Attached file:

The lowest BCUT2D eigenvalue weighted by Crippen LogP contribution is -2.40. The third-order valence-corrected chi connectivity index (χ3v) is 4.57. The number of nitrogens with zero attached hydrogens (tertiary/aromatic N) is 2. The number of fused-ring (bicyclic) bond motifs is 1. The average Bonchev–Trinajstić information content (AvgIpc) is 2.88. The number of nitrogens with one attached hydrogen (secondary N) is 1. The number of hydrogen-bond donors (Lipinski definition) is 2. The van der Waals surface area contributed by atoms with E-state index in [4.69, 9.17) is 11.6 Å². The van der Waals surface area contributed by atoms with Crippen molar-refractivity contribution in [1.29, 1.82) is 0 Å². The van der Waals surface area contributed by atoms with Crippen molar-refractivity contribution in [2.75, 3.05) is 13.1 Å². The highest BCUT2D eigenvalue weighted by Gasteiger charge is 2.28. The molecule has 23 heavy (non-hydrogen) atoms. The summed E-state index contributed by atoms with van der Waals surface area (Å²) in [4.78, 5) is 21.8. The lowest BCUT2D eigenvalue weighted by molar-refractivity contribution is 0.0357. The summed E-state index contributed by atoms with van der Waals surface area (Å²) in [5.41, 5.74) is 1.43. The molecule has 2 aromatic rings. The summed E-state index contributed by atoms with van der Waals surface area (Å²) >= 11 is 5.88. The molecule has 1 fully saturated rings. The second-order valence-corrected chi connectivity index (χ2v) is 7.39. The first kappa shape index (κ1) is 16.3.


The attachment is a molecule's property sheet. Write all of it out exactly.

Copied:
The lowest BCUT2D eigenvalue weighted by Crippen LogP contribution is -2.40. The third-order valence-corrected chi connectivity index (χ3v) is 4.57. The number of nitrogens with zero attached hydrogens (tertiary/aromatic N) is 2. The number of fused-ring (bicyclic) bond motifs is 1. The average Bonchev–Trinajstić information content (AvgIpc) is 2.88. The number of nitrogens with one attached hydrogen (secondary N) is 1. The number of hydrogen-bond donors (Lipinski definition) is 2. The van der Waals surface area contributed by atoms with E-state index in [4.69, 9.17) is 11.6 Å². The van der Waals surface area contributed by atoms with Crippen molar-refractivity contribution in [1.29, 1.82) is 0 Å². The van der Waals surface area contributed by atoms with Crippen molar-refractivity contribution in [2.75, 3.05) is 13.1 Å². The highest BCUT2D eigenvalue weighted by Gasteiger charge is 2.28. The molecule has 23 heavy (non-hydrogen) atoms. The summed E-state index contributed by atoms with van der Waals surface area (Å²) in [4.78, 5) is 21.8. The lowest BCUT2D eigenvalue weighted by molar-refractivity contribution is 0.0357. The summed E-state index contributed by atoms with van der Waals surface area (Å²) in [5.41, 5.74) is 1.43. The molecule has 2 aromatic rings. The summed E-state index contributed by atoms with van der Waals surface area (Å²) >= 11 is 5.88. The molecule has 1 fully saturated rings. The second-order valence-corrected chi connectivity index (χ2v) is 7.39. The first kappa shape index (κ1) is 16.3.